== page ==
Indelible by Dawn Metcalf creates an exciting world where the Fae and humans collide – and start a beautiful relationship. Wait, no that’s wrong. They collide and try to kill each other. Yeah…that’s more accurate.
Book Review: Indelible by Dawn Metcalf
Title & Author: Indelible (Harlequin Teen) by Dawn Metcalf
Genre: YA Fantasy – Paranormal
Release Date: July 30, 2013
Series: The Twixt #1
Publisher: Harlequin Teen
How I Got the Book: ARC via NetGalley
And they cannot be changed back.
Joy Malone learns this the night she sees a stranger with all-black eyes across a crowded room—right before the mystery boy tries to cut out her eye. Instead, the wound accidentally marks her as property of Indelible Ink, and this dangerous mistake thrusts Joy into an incomprehensible world—a world of monsters at the window, glowing girls on the doorstep, and a life that will never be the same.
Now, Joy must pretend to be Ink’s chosen one—his helper, his love, his something for the foreseeable future…and failure to be convincing means a painful death for them both. Swept into a world of monsters, illusion, immortal honor and revenge, Joy discovers that sometimes, there are no mistakes.
Somewhere between reality and myth lies…
Nothing says “I want you” like stabbing someone in the eye. Just when Joy Malone thought she was getting eyed (pun intended) by some dark cutie, he storms over not to talk with her, but to stab her in the eye….yeah, what the heck?!?
Thus starts Indelible. Needless to say, the story got my attention. From there, Joy is pulled down the mysterious world of Fae and dark beings she never imagined existing.
And that is where the story gets interesting and weird all at the same time. The “boy” who stabs Joy is a scribe, one who marks humans with “indelible ink” that can only be seen by the Fae. His name is Ink. …I know. AND, he’s got a cute, spunky sidekick/non-biological sister named Inq (Invisible Inq is her full name).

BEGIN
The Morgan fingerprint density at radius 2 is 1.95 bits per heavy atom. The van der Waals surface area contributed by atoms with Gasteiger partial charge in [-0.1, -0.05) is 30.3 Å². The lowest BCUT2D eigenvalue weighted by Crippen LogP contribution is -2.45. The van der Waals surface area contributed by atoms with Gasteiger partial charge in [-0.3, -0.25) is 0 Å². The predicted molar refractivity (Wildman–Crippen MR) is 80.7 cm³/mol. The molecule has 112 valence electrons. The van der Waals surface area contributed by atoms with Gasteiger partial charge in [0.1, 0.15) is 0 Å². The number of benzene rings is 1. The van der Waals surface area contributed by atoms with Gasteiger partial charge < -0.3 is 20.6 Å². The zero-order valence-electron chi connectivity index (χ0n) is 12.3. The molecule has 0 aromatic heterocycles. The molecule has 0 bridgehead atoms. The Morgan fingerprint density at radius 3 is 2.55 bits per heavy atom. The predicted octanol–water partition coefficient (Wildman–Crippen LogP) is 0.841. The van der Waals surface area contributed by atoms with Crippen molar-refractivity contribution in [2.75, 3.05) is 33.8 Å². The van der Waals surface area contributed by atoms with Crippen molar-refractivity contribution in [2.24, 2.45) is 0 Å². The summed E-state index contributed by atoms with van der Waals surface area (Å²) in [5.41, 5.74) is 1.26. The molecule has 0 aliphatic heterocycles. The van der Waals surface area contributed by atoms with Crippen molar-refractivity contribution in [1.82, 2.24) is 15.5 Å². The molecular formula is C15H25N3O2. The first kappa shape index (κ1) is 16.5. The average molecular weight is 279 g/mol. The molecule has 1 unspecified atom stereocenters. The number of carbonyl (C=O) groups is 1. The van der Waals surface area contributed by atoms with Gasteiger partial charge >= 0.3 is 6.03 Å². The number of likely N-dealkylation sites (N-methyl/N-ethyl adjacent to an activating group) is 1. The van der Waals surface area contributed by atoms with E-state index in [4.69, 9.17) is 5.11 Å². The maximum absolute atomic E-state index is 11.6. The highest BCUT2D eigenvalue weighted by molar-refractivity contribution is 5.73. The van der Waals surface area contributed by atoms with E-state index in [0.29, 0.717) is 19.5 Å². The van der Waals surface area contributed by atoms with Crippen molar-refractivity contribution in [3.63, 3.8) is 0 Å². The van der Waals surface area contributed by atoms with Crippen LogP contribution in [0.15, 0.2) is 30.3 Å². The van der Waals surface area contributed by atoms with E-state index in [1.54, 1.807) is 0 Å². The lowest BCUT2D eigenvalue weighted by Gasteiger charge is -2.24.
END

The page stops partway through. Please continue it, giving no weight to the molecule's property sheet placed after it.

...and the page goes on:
Can you see how this gets confusing? Sometimes pronouns were the only thing that saved me from getting really, REALLY jumbled. Names aside, I really liked both of these characters. They are hundreds of years old (in nice, young human forms of course) and have interacted with humans their whole existence…yet Ink particularly doesn’t really understand what it means to BE human.
And, wouldn’t you know that Joy is willing to help him out. Especially because she’s sort of his Fae lover…you’ll see.
Indelible is sort of a fairy remix. The Fae you thought you knew are more grotesque and horrifying than ever. That was one of the things that put me off of the story, yet seemed strangely realistic.
Out of ALL of the fairy stories I’ve read, Joy reacts the most realistically to the Fae, i.e. soiling herself. I KNOW that’s what I would do. At the same time, because these weird, half-animal creatures exist alongside regular high school students and suburban settings, they seem like caricatures, which goes down the path of cheesy and strange.
Another rarity in Indelible are teens issues with their parents being addressed!! The very existence of parents in the book is a major coup. Joy deals with some very rough personal stuff, and I thought it was all handled very sensitively and relatably.
The only two things that I didn’t like about Indelible was that Joy must say 50 times throughout the book that Ink smells like rain. 1. What does rain smell like? 2. WE GET IT!!!!
The other tiny disturbance were the nuances of how the marks worked. Joy must ask Ink a thousand times what’s happening and continues to fail to understand the limitations of marking humans. I personally didn’t understand it fully either, but everything else was so good that I just skimmed over those parts.
The characters, setting and take on the Fae were really refreshing. Although there were a few tiny quirks that took me out of the story, Indelible is a solid YA fantasy that actually mentions parental relationships and sets the stage for a great series.